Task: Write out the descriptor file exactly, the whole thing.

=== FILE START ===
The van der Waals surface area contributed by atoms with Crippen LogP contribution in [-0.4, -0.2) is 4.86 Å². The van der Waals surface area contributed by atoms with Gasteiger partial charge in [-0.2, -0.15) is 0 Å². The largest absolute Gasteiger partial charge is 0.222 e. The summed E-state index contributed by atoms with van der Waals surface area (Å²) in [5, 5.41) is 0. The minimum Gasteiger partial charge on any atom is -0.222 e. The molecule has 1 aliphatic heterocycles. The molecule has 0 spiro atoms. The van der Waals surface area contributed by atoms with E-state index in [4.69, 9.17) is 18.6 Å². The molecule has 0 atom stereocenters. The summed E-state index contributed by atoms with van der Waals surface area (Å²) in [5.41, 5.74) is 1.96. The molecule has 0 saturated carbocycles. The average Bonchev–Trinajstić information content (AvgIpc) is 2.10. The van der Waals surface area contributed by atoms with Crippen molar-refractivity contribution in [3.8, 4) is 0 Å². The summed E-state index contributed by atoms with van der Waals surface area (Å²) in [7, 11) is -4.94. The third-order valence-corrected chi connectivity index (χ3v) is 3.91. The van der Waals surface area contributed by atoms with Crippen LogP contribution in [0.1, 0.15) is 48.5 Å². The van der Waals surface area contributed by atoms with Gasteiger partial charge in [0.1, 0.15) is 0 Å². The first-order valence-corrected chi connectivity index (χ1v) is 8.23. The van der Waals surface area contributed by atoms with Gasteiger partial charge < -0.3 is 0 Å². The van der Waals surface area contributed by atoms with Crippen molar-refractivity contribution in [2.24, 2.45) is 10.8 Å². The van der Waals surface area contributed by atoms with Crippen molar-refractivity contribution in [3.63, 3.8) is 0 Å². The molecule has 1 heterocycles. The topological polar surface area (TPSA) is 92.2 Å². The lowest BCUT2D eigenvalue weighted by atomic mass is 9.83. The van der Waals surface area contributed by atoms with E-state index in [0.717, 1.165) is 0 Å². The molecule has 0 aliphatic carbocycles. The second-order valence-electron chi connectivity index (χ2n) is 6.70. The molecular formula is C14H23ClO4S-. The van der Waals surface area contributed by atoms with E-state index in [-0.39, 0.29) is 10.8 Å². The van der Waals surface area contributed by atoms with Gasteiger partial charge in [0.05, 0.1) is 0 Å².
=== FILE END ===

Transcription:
The van der Waals surface area contributed by atoms with Crippen LogP contribution in [-0.4, -0.2) is 4.86 Å². The van der Waals surface area contributed by atoms with Gasteiger partial charge in [-0.2, -0.15) is 0 Å². The largest absolute Gasteiger partial charge is 0.222 e. The summed E-state index contributed by atoms with van der Waals surface area (Å²) in [5, 5.41) is 0. The minimum Gasteiger partial charge on any atom is -0.222 e. The molecule has 1 aliphatic heterocycles. The molecule has 0 spiro atoms. The van der Waals surface area contributed by atoms with E-state index in [4.69, 9.17) is 18.6 Å². The molecule has 0 atom stereocenters. The summed E-state index contributed by atoms with van der Waals surface area (Å²) in [5.41, 5.74) is 1.96. The molecule has 0 saturated carbocycles. The average Bonchev–Trinajstić information content (AvgIpc) is 2.10. The van der Waals surface area contributed by atoms with Crippen molar-refractivity contribution in [3.8, 4) is 0 Å². The summed E-state index contributed by atoms with van der Waals surface area (Å²) in [7, 11) is -4.94. The third-order valence-corrected chi connectivity index (χ3v) is 3.91. The van der Waals surface area contributed by atoms with Crippen LogP contribution in [0.1, 0.15) is 48.5 Å². The van der Waals surface area contributed by atoms with Gasteiger partial charge in [0.1, 0.15) is 0 Å². The first-order valence-corrected chi connectivity index (χ1v) is 8.23. The van der Waals surface area contributed by atoms with Gasteiger partial charge < -0.3 is 0 Å². The van der Waals surface area contributed by atoms with Crippen molar-refractivity contribution in [2.24, 2.45) is 10.8 Å². The van der Waals surface area contributed by atoms with Crippen molar-refractivity contribution in [3.63, 3.8) is 0 Å². The molecule has 1 heterocycles. The topological polar surface area (TPSA) is 92.2 Å². The lowest BCUT2D eigenvalue weighted by atomic mass is 9.83. The van der Waals surface area contributed by atoms with E-state index in [0.717, 1.165) is 0 Å². The molecule has 0 aliphatic carbocycles. The second-order valence-electron chi connectivity index (χ2n) is 6.70. The molecular formula is C14H23ClO4S-. The van der Waals surface area contributed by atoms with E-state index in [-0.39, 0.29) is 10.8 Å². The van der Waals surface area contributed by atoms with Gasteiger partial charge in [0.05, 0.1) is 0 Å².